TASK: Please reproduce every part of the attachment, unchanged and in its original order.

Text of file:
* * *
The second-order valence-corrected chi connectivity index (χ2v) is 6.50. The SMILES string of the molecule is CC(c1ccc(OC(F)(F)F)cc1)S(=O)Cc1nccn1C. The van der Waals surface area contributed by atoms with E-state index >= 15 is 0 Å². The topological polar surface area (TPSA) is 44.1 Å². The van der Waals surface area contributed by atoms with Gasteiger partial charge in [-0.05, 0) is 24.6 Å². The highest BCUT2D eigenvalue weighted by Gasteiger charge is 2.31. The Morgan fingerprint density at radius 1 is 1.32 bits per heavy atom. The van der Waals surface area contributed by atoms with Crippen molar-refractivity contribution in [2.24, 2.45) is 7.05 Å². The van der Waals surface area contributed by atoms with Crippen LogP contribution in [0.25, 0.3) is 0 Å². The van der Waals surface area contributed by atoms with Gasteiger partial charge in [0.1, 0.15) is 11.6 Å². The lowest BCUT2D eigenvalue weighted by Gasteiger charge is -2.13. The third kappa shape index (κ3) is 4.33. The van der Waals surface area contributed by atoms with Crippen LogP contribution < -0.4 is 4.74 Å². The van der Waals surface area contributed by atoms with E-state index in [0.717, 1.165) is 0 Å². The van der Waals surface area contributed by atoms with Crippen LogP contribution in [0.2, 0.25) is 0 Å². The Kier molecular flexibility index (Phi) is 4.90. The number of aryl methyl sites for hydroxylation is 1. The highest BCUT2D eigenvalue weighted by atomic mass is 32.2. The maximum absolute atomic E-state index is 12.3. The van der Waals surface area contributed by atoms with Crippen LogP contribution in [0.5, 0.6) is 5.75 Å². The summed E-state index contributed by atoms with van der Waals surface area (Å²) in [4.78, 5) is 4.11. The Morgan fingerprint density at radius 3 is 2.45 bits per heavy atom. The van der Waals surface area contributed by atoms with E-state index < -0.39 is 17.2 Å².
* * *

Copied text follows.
The second-order valence-corrected chi connectivity index (χ2v) is 6.50. The SMILES string of the molecule is CC(c1ccc(OC(F)(F)F)cc1)S(=O)Cc1nccn1C. The van der Waals surface area contributed by atoms with E-state index >= 15 is 0 Å². The topological polar surface area (TPSA) is 44.1 Å². The van der Waals surface area contributed by atoms with Gasteiger partial charge in [-0.05, 0) is 24.6 Å². The highest BCUT2D eigenvalue weighted by Gasteiger charge is 2.31. The Morgan fingerprint density at radius 1 is 1.32 bits per heavy atom. The van der Waals surface area contributed by atoms with Crippen molar-refractivity contribution in [2.24, 2.45) is 7.05 Å². The van der Waals surface area contributed by atoms with Crippen LogP contribution in [0.25, 0.3) is 0 Å². The van der Waals surface area contributed by atoms with Gasteiger partial charge in [0.1, 0.15) is 11.6 Å². The lowest BCUT2D eigenvalue weighted by Gasteiger charge is -2.13. The third kappa shape index (κ3) is 4.33. The van der Waals surface area contributed by atoms with Crippen LogP contribution < -0.4 is 4.74 Å². The van der Waals surface area contributed by atoms with E-state index in [0.717, 1.165) is 0 Å². The van der Waals surface area contributed by atoms with Crippen LogP contribution in [0.2, 0.25) is 0 Å². The Kier molecular flexibility index (Phi) is 4.90. The number of aryl methyl sites for hydroxylation is 1. The highest BCUT2D eigenvalue weighted by atomic mass is 32.2. The maximum absolute atomic E-state index is 12.3. The van der Waals surface area contributed by atoms with Crippen LogP contribution in [0.5, 0.6) is 5.75 Å². The summed E-state index contributed by atoms with van der Waals surface area (Å²) in [4.78, 5) is 4.11. The Morgan fingerprint density at radius 3 is 2.45 bits per heavy atom. The van der Waals surface area contributed by atoms with E-state index < -0.39 is 17.2 Å².